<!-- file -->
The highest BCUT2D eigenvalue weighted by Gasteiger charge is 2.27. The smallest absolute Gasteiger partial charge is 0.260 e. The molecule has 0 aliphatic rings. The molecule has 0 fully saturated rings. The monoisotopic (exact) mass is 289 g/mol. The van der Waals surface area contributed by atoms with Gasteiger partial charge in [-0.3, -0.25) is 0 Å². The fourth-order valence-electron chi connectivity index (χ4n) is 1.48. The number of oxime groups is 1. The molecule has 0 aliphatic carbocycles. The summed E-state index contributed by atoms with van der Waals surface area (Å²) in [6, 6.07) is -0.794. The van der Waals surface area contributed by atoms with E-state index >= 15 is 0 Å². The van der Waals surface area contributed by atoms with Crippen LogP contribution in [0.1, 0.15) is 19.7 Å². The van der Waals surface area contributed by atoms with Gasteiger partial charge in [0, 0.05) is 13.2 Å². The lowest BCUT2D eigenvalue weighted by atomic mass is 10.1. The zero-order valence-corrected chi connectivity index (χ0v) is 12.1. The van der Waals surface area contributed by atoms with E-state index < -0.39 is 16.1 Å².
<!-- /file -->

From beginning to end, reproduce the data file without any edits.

The highest BCUT2D eigenvalue weighted by Gasteiger charge is 2.27. The smallest absolute Gasteiger partial charge is 0.260 e. The molecule has 0 aliphatic rings. The molecule has 0 fully saturated rings. The monoisotopic (exact) mass is 289 g/mol. The van der Waals surface area contributed by atoms with Gasteiger partial charge in [-0.3, -0.25) is 0 Å². The fourth-order valence-electron chi connectivity index (χ4n) is 1.48. The number of oxime groups is 1. The molecule has 0 aliphatic carbocycles. The summed E-state index contributed by atoms with van der Waals surface area (Å²) in [6, 6.07) is -0.794. The van der Waals surface area contributed by atoms with E-state index >= 15 is 0 Å². The van der Waals surface area contributed by atoms with Crippen LogP contribution in [0.1, 0.15) is 19.7 Å². The van der Waals surface area contributed by atoms with Gasteiger partial charge in [0, 0.05) is 13.2 Å². The lowest BCUT2D eigenvalue weighted by atomic mass is 10.1. The zero-order valence-corrected chi connectivity index (χ0v) is 12.1. The van der Waals surface area contributed by atoms with E-state index < -0.39 is 16.1 Å².